It seems obvious that in the case of military cooperation with Egypt, national interests are equated with the interests of the defence industry and government elites on both sides of the Mediterranean. These hardly represent the interests of the nations involved; in fact, nations often end up being the victims of such policies.
Third, Europe’s credibility gap is widening in the MENA region. This is in no small part due to the fact that, as an Egyptian human rights lawyer recently said, European governments “are behaving like enemies of democracy”, rather than like democratic states keen to help other countries transition towards democracy.
The reputational damage abroad is considerable, but so is the danger that, in a boomerang effect, democratic standards will start being eroded at home too – a process that is, in fact, already happening.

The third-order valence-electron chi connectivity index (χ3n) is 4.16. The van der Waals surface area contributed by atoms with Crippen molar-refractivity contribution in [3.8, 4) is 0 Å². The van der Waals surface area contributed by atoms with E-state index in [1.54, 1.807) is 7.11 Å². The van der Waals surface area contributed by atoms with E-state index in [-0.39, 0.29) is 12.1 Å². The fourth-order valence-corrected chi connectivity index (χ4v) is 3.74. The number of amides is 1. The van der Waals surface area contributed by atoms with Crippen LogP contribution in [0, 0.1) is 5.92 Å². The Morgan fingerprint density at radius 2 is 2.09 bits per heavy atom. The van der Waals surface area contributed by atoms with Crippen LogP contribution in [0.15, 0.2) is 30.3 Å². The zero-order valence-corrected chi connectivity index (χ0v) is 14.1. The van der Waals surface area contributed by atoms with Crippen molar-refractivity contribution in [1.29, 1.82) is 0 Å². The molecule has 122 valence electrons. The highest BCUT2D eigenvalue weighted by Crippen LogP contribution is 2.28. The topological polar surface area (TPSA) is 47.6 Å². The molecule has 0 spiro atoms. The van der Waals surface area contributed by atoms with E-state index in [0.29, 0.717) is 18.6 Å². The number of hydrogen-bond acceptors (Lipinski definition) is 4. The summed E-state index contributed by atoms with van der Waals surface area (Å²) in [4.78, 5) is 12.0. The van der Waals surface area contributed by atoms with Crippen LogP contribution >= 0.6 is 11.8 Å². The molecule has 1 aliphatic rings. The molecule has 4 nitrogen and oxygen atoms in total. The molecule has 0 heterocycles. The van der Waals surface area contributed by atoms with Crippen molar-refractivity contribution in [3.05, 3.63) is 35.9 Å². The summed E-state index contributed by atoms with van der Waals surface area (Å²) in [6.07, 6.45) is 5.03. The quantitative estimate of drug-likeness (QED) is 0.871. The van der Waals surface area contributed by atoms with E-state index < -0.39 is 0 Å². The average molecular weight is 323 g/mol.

There is an old saying: “Truth has many enemies, lies have many friends.” The truth about what happened to Giulio Regeni is an extremely inconvenient truth. It is inconvenient for the Egyptian government. But it is inconvenient for European governments too – especially the Italian state, whose strategy to ensure that Egypt bears responsibility for Regeni’s murder has so far failed miserably.
In 1919, Antonio Gramsci wrote that “to tell the truth, to arrive together at the truth, is a revolutionary act.” Telling the truth about Giulio Regeni’s murder means telling the truth about Egypt, but it also means telling the truth about us Europeans, our own governments, their actions and their responsibilities. This is why what happened to Giulio Regeni is so important politically, and why telling the truth about this crime would indeed be a political and revolutionary act.
*This is an edited version of the Giulio Regeni Memorial Lecture, which was delivered by the author on 25 January 2022 at the University of Cambridge.